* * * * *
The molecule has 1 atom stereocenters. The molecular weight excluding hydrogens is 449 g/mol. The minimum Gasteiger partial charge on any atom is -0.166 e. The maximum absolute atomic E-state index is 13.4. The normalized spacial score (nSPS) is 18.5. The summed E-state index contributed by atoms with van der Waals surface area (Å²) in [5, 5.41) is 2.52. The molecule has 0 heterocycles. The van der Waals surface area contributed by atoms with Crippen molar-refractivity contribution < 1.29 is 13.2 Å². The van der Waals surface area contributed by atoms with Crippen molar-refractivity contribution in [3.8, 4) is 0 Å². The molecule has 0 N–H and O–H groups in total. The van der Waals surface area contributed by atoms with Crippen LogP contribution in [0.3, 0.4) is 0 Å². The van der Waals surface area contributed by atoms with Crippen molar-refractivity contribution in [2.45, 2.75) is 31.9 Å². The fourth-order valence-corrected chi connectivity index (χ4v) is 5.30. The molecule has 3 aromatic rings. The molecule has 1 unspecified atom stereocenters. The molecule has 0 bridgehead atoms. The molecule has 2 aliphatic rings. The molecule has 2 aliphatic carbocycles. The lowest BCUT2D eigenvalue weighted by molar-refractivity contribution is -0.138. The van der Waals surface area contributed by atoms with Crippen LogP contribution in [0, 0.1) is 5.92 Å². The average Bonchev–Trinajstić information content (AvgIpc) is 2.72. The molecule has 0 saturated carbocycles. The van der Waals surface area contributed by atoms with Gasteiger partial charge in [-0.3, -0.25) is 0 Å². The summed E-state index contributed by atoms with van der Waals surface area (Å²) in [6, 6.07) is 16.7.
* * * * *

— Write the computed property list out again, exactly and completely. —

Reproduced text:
The molecule has 1 atom stereocenters. The molecular weight excluding hydrogens is 449 g/mol. The minimum Gasteiger partial charge on any atom is -0.166 e. The maximum absolute atomic E-state index is 13.4. The normalized spacial score (nSPS) is 18.5. The summed E-state index contributed by atoms with van der Waals surface area (Å²) in [5, 5.41) is 2.52. The molecule has 0 heterocycles. The van der Waals surface area contributed by atoms with Crippen molar-refractivity contribution < 1.29 is 13.2 Å². The van der Waals surface area contributed by atoms with Crippen molar-refractivity contribution in [3.8, 4) is 0 Å². The molecule has 0 N–H and O–H groups in total. The van der Waals surface area contributed by atoms with Crippen LogP contribution in [0.3, 0.4) is 0 Å². The van der Waals surface area contributed by atoms with Crippen molar-refractivity contribution in [2.45, 2.75) is 31.9 Å². The fourth-order valence-corrected chi connectivity index (χ4v) is 5.30. The molecule has 3 aromatic rings. The molecule has 1 unspecified atom stereocenters. The molecule has 0 bridgehead atoms. The molecule has 2 aliphatic rings. The molecule has 2 aliphatic carbocycles. The lowest BCUT2D eigenvalue weighted by molar-refractivity contribution is -0.138. The van der Waals surface area contributed by atoms with Crippen LogP contribution in [0, 0.1) is 5.92 Å². The average Bonchev–Trinajstić information content (AvgIpc) is 2.72. The molecule has 0 saturated carbocycles. The van der Waals surface area contributed by atoms with Gasteiger partial charge in [-0.3, -0.25) is 0 Å². The summed E-state index contributed by atoms with van der Waals surface area (Å²) in [6, 6.07) is 16.7.